1968

Barry Sheppard on Daniel Bensaid's and Ernie Tate's memoirs of the 'tumultuous' 1960s

Paris, May-June 1968.

An Impatient Life, a Political Memoir
By Daniel Bensaid
London: Verso, 2013

Revolutionary Activism in the 1950s & 60s: a Memoir: volume 2, Britain 1965-1970
By Ernest Tate
London: Resistance Books, 2014

Links International Journal of Socialist Renewal readers can read an excerpt HERE.

Read Barry Sheppard's review of Revolutionary Activism in the 1950s & 60s: volume 1 HERE

Reviewed by Barry Sheppard

September 9, 2014 – Links International Journal of Socialist Renewal -- These books cover the impact of the worldwide youth radicalisation that emerged in the 1960s and 1970s upon two sections of the Fourth International, one in France and the other in Britain. In both countries, this was a period of tumultuous events, including the US invasion of Vietnam and the international movement that erupted against it.

Paul Le Blanc reviews Daniel Bensaïd's memoir, 'An Impatient Life'

An Impatient Life: A Memoir
by Daniel Bensaïd, translated by David Fernbach, with an introduction by Tariq Ali,
Verso Books, 2014.

Readers of Links International Journal of Socialist Renewal are urged to order a copy HERE. You can download an excerpt HERE (PDF).

Review by Paul Le Blanc

May 11, 2014 – Links International Journal of Socialist Renewal -- Daniel Bensaïd (1946-2010) was one of the most respected theorists to emerge from the 1960s radicals of Western Europe. Always inclined to think “outside the box”, waving aside venerable dogmas and shrugging off standard formulations, he found fresh ways, energised with the aura of unorthodoxy, to express and apply truths from the revolutionary Marxist tradition.

Daniel Bensaïd: Paris '68, 'When history breathed down our necks' -- excerpt from 'An Impatient Life: A Memoir'

March 1, 2014 -- Links International Journal of Socialist Renewal -- Below is an excerpt from the late Daniel Bensaïd's memoir, An Impatient Life, just published by Verso. It is posted with the kind permission of Verso. Readers of Links International Journal of Socialist Renewal are urged to order a copy HERE. You can download the excerpt HERE (PDF), or read it on screen below.

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An Impatient Life: A Memoir
by Daniel Bensaïd, translated by David Fernbach, with an introduction by Tariq Ali,
Verso Books, 2014. 336 pp.

Eyewitness reports: The 99% occupy Wall Street; The Battle of Brooklyn Bridge; Unionists join in

Photo courtesy of Flickr.com/AdrianKinloch.

[For more on Occupy Wall Street, click HERE.]

By Pham Binh, New York City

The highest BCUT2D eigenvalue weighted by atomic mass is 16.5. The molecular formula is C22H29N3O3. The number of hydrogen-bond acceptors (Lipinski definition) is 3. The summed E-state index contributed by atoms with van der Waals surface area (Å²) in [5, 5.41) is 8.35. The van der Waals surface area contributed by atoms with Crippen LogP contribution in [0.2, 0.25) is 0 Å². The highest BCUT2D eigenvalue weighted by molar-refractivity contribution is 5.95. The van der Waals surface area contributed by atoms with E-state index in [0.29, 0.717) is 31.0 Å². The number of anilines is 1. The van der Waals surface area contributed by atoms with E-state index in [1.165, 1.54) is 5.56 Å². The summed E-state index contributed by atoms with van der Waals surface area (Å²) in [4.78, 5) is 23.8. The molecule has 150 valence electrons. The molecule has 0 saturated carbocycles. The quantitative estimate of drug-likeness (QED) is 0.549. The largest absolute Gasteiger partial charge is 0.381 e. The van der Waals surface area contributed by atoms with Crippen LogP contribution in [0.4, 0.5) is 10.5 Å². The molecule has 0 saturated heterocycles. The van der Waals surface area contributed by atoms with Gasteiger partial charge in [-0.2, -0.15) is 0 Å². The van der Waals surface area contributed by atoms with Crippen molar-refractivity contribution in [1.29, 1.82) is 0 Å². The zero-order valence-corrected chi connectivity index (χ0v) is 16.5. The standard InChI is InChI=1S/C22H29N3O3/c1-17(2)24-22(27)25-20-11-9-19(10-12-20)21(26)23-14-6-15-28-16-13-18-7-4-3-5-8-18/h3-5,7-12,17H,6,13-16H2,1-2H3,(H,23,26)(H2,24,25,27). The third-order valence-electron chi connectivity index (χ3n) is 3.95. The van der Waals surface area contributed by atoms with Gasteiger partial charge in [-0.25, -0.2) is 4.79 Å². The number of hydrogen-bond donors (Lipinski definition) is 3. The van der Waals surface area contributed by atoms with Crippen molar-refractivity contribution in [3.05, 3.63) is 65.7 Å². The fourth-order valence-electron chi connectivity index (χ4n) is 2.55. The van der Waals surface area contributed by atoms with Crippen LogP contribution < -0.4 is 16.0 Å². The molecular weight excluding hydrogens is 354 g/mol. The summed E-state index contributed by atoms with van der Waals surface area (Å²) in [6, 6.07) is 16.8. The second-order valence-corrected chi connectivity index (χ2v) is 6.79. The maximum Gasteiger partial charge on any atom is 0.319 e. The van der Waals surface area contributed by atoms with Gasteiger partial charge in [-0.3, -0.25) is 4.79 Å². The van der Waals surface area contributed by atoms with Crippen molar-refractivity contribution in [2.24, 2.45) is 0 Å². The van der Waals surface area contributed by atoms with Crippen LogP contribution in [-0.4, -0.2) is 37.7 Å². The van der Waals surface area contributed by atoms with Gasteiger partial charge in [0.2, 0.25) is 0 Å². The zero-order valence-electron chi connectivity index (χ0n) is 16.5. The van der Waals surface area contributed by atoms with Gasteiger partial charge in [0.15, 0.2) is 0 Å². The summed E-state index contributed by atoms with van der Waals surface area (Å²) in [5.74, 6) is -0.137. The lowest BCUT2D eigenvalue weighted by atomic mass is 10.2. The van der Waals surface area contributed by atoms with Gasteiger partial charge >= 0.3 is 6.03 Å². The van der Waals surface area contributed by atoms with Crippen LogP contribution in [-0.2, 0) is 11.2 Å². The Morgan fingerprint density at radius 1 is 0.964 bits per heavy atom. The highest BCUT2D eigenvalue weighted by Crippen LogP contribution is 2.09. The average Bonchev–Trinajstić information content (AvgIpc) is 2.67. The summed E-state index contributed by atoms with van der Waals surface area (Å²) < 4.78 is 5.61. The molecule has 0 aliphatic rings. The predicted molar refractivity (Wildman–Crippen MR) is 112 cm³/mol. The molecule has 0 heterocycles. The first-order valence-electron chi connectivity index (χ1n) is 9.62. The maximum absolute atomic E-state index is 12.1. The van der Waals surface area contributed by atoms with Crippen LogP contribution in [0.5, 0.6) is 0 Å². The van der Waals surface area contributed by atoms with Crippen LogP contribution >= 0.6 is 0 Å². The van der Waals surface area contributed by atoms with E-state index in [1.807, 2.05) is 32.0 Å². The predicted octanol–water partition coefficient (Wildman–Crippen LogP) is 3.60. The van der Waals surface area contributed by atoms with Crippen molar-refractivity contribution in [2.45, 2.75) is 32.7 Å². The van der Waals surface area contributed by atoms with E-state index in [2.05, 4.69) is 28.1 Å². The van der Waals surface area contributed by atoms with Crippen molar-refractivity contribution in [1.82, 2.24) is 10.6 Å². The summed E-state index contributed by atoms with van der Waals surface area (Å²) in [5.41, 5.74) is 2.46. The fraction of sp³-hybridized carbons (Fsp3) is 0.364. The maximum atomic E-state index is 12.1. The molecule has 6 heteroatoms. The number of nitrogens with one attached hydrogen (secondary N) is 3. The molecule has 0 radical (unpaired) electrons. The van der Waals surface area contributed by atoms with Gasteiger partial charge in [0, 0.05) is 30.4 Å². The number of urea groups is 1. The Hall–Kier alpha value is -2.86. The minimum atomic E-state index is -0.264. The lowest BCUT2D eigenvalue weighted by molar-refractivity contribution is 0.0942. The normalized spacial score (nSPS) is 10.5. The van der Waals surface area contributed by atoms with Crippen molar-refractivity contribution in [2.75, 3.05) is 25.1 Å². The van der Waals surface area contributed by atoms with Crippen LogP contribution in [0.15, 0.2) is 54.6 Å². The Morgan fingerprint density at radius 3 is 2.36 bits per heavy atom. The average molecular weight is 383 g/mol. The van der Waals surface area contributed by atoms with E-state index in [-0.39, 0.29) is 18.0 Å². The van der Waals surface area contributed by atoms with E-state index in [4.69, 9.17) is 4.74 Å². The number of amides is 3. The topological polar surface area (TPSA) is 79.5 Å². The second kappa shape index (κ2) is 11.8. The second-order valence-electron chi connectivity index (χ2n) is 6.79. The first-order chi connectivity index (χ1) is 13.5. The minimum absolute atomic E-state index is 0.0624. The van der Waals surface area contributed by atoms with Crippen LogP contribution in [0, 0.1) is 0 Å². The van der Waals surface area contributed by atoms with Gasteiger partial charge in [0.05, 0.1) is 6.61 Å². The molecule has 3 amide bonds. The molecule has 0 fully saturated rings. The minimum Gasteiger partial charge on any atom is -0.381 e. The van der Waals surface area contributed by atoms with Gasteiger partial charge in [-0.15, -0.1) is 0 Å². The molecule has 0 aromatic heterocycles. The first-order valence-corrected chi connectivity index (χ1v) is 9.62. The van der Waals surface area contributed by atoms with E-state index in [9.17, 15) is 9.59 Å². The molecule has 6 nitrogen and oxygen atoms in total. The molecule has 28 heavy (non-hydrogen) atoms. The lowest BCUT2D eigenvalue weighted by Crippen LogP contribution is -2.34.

October 5, 2011 – First appeared at the Indypendent, posted at Links International Journal of Socialist Renewal/Green Left Weekly with the author's permission -- The entrapment and arrest of 700 peaceful Occupy Wall Street (OWS) activists on the Brooklyn Bridge has created a huge wave of support for their movement. The number of daytime occupants in Liberty Plaza doubled or tripled from 100 the week prior to 200-300 this past Monday and Tuesday (October 3 and 4).

These people are the core who maintain the occupation of the plaza, making it possible for several hundreds and sometimes thousands to hold rallies in the late afternoon and participate in the open-mic speakouts and general assembly meetings in the evening.

Download Daniel Bensaïd's `Revolutionary Strategy Today'

By Liam Mac Uaid

March 31, 2010 -- MacUaid -- The International Institute for Research and Education (IIRE) is an Amsterdam-based centre providing activists and scholars around the world with opportunities for research and education. It is offering a imagefree download of the late Daniel Bensaïd’s Revolutionary Strategy Today.

Since the rise of capitalism, socialists have faced certain deep-seated obstacles: the hostility of the bourgeois state, the fitful curve of proletarian class-consciousness and the inertia or active opposition of apparatuses originally built by the workers for struggle.

The revolutionary life and tumultuous times of Ernest Mandel

By Barry Healy

A Life for the Revolution, Documentary by Chris Den Hond, 90 minutes, 2005; A Man Called Ernest Mandel, Documentary by Frans Buyens, 40 minutes, 1972, available of two-disc DVD, available from http://www.iire.org

Ernest Mandel, said to be perhaps the most important Marxist theoretician of the second half of the 20th century, died aged 71 on July 20, 1995. These two documentaries reveal why he was so respected but also expose a great deal more.